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6 Steps to Finding the Global Buyer

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By Cindy Fauth

Sometimes global opportunity lies where people least realize—not in large, urban markets known for being magnets to multinational organizations and immigrant communities—but in small metro and rural regions.

It might not be immediately apparent, but numerous international opportunities may exist in your own market. Taking a closer look at your state and region could reveal a treasure trove of global business. Knowing the right places to dig is the key.

Step 1. Know who lives and works in your market
The first step is learning about the international composition of your local population. NAR’s State-by-State International Business Reports, titled Business Data for Engaging in International Real Estate Transactions, is a good place to get a quick snapshot at the state level.

Step 2. Identify foreign-owned employers in your area
Next, drill further into research to find foreign companies with facilities in the area. For example in Alabama, the Alabama Development Office (ADO) website is a terrific source of information on domestic and foreign companies located within the state, and even offers maps that sort foreign-held manufacturing plants by country of origin. Now a real estate agent just has to contact the Human Resources departments within these companies to begin the process of establishing a presence with foreign expats moving to the area.

Step 3. Learn more about targeted companies
Familiarize yourself with the business and the backstory of the companies targeted in your market. Many of the larger corporations will have websites for specific locations.

Corporate site selection magazines and journals are an excellent source of background information and newly announced investment. What investments are taking place in your area that will result in new jobs and new residents looking for a home?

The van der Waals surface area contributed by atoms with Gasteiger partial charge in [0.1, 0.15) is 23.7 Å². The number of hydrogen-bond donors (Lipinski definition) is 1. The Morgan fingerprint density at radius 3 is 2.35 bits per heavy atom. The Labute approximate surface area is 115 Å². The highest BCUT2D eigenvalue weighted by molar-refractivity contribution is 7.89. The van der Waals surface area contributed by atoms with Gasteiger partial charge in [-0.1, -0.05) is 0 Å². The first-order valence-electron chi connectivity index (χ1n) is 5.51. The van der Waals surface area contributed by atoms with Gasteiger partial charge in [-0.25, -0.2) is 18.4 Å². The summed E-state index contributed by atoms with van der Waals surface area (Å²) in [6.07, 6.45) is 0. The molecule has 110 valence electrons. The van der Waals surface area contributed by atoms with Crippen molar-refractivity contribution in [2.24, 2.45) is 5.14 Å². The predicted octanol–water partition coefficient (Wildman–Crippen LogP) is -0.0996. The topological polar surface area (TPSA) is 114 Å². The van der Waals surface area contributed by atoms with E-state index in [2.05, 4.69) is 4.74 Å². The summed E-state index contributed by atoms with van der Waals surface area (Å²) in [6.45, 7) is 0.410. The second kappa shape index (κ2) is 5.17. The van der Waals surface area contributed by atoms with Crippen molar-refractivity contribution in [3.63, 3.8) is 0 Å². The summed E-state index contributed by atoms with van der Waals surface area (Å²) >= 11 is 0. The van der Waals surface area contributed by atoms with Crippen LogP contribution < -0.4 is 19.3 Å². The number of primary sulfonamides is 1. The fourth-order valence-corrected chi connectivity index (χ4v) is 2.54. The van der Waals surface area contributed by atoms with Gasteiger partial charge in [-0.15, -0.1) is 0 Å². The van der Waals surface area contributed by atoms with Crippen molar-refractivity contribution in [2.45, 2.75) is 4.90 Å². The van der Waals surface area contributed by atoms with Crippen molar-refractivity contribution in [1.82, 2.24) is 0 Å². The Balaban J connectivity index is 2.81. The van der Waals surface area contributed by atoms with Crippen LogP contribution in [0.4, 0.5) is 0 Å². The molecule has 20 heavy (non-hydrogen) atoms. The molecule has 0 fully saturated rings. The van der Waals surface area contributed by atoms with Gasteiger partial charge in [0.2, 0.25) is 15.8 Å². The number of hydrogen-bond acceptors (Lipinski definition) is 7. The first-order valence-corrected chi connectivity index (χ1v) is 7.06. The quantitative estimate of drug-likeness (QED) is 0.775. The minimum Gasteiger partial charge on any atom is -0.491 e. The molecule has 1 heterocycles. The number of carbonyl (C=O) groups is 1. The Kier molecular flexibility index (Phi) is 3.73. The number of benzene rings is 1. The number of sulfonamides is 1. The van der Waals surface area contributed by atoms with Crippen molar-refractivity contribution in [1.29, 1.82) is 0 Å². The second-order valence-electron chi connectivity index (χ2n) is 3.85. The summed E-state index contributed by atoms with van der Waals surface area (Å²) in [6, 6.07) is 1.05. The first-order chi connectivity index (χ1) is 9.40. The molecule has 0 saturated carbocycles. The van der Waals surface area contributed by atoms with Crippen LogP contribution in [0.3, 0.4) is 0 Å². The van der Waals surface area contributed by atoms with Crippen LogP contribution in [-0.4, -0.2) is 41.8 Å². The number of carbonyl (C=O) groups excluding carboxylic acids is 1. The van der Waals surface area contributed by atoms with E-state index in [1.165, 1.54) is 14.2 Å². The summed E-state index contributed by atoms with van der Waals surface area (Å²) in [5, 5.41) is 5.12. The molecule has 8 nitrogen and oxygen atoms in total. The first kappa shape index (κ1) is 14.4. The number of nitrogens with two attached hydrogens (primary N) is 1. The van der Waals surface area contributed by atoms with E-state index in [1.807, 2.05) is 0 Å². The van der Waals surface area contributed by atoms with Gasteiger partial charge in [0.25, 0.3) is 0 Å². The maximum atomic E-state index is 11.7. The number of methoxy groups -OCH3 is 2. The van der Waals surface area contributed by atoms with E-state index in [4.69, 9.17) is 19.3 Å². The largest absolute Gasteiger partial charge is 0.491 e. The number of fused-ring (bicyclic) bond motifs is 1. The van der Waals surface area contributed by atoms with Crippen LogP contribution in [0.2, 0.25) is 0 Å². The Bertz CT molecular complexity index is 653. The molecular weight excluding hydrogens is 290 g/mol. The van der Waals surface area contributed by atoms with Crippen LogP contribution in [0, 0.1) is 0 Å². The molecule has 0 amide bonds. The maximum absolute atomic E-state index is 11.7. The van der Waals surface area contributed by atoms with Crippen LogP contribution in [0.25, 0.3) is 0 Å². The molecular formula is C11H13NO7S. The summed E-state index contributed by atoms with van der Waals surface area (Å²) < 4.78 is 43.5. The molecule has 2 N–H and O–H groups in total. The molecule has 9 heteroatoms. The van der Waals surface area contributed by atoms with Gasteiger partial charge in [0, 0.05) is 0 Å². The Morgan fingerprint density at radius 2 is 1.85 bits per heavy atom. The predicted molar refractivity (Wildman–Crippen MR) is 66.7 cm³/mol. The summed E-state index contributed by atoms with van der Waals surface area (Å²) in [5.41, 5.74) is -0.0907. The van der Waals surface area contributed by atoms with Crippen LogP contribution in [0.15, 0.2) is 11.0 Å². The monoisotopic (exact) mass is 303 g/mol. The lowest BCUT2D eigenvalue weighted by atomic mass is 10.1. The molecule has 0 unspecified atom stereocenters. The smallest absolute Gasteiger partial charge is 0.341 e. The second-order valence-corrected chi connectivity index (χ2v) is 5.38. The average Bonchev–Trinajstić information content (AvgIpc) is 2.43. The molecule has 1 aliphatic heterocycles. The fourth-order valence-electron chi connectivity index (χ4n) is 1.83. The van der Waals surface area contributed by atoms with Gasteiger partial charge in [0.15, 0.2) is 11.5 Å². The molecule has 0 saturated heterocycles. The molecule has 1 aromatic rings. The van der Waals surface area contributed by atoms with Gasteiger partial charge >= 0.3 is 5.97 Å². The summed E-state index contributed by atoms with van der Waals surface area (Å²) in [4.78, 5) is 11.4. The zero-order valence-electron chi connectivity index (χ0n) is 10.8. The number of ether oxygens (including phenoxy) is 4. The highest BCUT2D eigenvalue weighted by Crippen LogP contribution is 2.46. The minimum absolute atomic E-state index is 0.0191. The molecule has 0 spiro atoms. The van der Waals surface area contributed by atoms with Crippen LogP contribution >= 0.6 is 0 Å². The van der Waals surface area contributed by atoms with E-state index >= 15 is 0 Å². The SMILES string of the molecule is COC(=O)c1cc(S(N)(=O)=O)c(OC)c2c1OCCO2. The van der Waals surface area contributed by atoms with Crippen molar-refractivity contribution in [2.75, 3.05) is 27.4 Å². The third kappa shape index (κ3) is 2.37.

In many cultures, relationships must be established over a period of time before business will be conducted. Rather than just “asking for the order,” it may be appropriate to provide information, insight, and assistance in helping a company or its employees become more familiar with a specific community. This could include an overview of the community, insight on solving problems that newly-transferred personnel may face, and suggestions for addressing questions about the area.

Step 4. Establish relationships with foreign investment officials
Economic development agencies are the leading edge of foreign direct investment. Building relationships with specific gatekeepers in the agencies may help you stay abreast of what’s new in your market, and potentially open up early contacts with new arrivals.

Because there are many levels of organizations promoting foreign direct investment, it’s a good idea to build as many contacts as possible with those active in your market. These include state, regional and local development organizations, industry groups in the private sector as well as Chambers of Commerce.

Step 5. Know your market data inside and out
Foreign investors and relocating executives will want to know why the local area represents a good investment opportunity for their money. NAR research provides strong current and historical data on your market, its economic outlook and how it compares to the larger economy.

Step 6. Leverage your knowledge and skills
In the global economy, U.S. real estate is still a great investment that attracts buyers beyond relocating employees. Research skills developed in searching for foreign direct investment can also be used to uncover opportunities in these other markets. NAR provides substantial research on overall market trends, and your local association may be able to supplement your information with local data and insights.

For more information, visit www.realtor.org.

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